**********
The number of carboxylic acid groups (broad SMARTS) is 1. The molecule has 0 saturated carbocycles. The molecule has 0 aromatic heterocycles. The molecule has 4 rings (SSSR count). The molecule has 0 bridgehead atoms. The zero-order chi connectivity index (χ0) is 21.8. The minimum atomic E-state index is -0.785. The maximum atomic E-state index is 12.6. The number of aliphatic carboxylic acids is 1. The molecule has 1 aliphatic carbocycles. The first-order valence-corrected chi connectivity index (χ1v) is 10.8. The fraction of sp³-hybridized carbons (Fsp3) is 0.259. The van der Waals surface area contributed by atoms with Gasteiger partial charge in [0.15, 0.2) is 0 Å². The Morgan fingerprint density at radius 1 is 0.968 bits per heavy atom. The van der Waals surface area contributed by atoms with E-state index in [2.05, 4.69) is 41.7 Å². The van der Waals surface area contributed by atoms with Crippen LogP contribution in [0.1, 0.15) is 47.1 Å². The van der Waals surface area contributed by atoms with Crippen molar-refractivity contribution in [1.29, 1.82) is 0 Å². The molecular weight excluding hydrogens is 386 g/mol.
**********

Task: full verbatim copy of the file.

The number of carboxylic acid groups (broad SMARTS) is 1. The molecule has 0 saturated carbocycles. The molecule has 0 aromatic heterocycles. The molecule has 4 rings (SSSR count). The molecule has 0 bridgehead atoms. The zero-order chi connectivity index (χ0) is 21.8. The minimum atomic E-state index is -0.785. The maximum atomic E-state index is 12.6. The number of aliphatic carboxylic acids is 1. The molecule has 1 aliphatic carbocycles. The first-order valence-corrected chi connectivity index (χ1v) is 10.8. The fraction of sp³-hybridized carbons (Fsp3) is 0.259. The van der Waals surface area contributed by atoms with Gasteiger partial charge in [0.15, 0.2) is 0 Å². The Morgan fingerprint density at radius 1 is 0.968 bits per heavy atom. The van der Waals surface area contributed by atoms with E-state index in [2.05, 4.69) is 41.7 Å². The van der Waals surface area contributed by atoms with Crippen LogP contribution in [0.1, 0.15) is 47.1 Å². The van der Waals surface area contributed by atoms with Crippen molar-refractivity contribution in [1.29, 1.82) is 0 Å². The molecular weight excluding hydrogens is 386 g/mol.